Grundle also spoke about “symbolic challenges”, which included the perceived erosion of British identity, the appearance of the North–South dimension being protected due to a speculative threat of Republican violence, and an argument that the protocol breaks the Belfast/Good Friday Agreement. She stressed that solutions need to address both practical and symbolic challenges.

“Brexit is not an event; it is a process,” said Grundle, before making reference to the UK and Ireland’s relationship: “We are two small islands that won’t be separated. The peace process has endured bigger crises than this and we will not go back to war, and there’s opportunity for economic growth with the help of the US.”

Michael D’Arcy, Research Associate at the Centre for Cross Border Studies focused on the next generation of the Belfast/Good Friday Agreement and the opportunities that are available to sustain prosperity and embed peace. One of these opportunities is a new totality of North–South relationships, following Brexit, to be progressed by consultation, cooperation, and action, D’Arcy put particular emphasis on “action”.

D’Arcy outlined multiple all-island economic and business opportunities, which included Covid recovery, in the form of increased staycations, bringing with it money and jobs. Another opportunity was climate action, insofar that many climate actions won’t be optimum unless they are coordinated on the island of Ireland. D’Arcy also provided evidence of positive economic indicators, such as an all-island population of 7 million people, thus creating the possibility for the island to have the highest percentage of third level educated 30–35-year-olds in Europe.

“The protocol is also unique, as it provides the island the chance to do business with both the UK and the EU,” D’Arcy added. Further opportunities for businesses would be joined-up, all island investment in areas such as energy, agri-foods, digital services, and transport.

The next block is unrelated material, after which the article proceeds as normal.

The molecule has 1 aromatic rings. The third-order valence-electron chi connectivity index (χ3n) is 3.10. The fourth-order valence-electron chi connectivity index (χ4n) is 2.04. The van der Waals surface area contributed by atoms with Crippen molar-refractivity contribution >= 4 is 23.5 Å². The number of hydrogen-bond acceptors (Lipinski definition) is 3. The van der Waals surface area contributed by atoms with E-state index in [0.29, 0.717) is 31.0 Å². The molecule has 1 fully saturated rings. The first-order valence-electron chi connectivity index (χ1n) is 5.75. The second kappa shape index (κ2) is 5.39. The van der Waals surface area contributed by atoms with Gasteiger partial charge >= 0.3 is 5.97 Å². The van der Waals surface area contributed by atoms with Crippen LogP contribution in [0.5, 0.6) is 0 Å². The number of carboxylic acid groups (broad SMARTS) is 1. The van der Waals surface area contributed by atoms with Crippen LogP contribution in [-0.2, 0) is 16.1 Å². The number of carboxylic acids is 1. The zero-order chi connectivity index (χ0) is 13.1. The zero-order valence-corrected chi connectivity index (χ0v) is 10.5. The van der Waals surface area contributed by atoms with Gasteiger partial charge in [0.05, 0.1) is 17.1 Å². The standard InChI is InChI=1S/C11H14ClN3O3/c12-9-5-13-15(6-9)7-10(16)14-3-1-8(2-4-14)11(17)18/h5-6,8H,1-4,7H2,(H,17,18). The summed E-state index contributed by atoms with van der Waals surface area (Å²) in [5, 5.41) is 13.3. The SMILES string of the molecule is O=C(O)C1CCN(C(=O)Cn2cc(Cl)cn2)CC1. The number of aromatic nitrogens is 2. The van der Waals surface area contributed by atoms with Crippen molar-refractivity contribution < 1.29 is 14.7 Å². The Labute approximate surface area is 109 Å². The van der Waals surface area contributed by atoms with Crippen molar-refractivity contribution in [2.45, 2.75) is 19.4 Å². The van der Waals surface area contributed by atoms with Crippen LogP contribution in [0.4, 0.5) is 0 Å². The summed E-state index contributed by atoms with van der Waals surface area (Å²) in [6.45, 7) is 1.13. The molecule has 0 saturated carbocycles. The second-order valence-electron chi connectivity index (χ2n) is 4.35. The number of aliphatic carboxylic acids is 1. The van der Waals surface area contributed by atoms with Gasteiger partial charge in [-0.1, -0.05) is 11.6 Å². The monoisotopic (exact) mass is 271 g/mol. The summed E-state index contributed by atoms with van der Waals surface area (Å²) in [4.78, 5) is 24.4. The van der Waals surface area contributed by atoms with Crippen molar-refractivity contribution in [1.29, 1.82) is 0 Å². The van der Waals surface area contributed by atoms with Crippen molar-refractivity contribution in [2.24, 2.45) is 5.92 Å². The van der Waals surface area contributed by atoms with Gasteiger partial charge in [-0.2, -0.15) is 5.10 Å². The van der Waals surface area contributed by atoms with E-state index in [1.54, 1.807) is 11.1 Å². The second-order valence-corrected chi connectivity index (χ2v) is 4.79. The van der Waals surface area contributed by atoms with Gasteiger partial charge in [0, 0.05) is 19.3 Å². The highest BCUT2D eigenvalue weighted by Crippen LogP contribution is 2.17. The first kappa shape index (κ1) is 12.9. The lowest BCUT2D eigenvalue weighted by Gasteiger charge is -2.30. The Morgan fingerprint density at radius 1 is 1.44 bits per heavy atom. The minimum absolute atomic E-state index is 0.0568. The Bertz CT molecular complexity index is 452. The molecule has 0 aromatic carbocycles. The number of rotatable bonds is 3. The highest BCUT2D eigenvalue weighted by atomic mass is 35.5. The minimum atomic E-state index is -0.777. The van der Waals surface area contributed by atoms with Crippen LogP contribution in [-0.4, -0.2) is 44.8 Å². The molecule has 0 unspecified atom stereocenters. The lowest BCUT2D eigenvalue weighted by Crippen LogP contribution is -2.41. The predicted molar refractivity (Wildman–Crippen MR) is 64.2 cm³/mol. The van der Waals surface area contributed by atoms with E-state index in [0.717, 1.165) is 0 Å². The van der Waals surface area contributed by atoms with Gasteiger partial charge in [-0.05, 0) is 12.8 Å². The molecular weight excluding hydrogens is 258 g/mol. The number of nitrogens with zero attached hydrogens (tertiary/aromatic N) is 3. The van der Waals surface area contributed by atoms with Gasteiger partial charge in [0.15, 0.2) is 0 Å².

Barbara Stephenson, a former US Ambassador and former US Consul General to Northern Ireland, outlined the important part that the US has to play in supporting the continued progress of the peace process.

“Proper weight must be given to the transformation of the peace process,” Stephenson remarked. She highlighted the importance of talking and planning around future opportunities, whilst simultaneously easing current tensions. Stephenson detailed how the most effective way in which the US can help is by continuing to champion peace in Northern Ireland, and noted that there has been and continues to be an array of champions in the US government.

“US support for Irish peace process has always been rich and heartfelt,” Stephenson added. “We won’t be satisfied until the Good Friday Agreement yields the full fruit of a prosperous Ireland and we will be there to help along the way.”

The event was the first of three webinars involved in the “Transatlantic Conversations”. The remaining two events are “The Irish Government Perspective” and “The UK Government Perspective”. This opening event provided a refreshing outlook in regards to the Northern Ireland protocol and how, in contrast to the popular media narrative, it can be made into a positive for the island as a whole.

Full event available to watch online.

Ronan KIRBY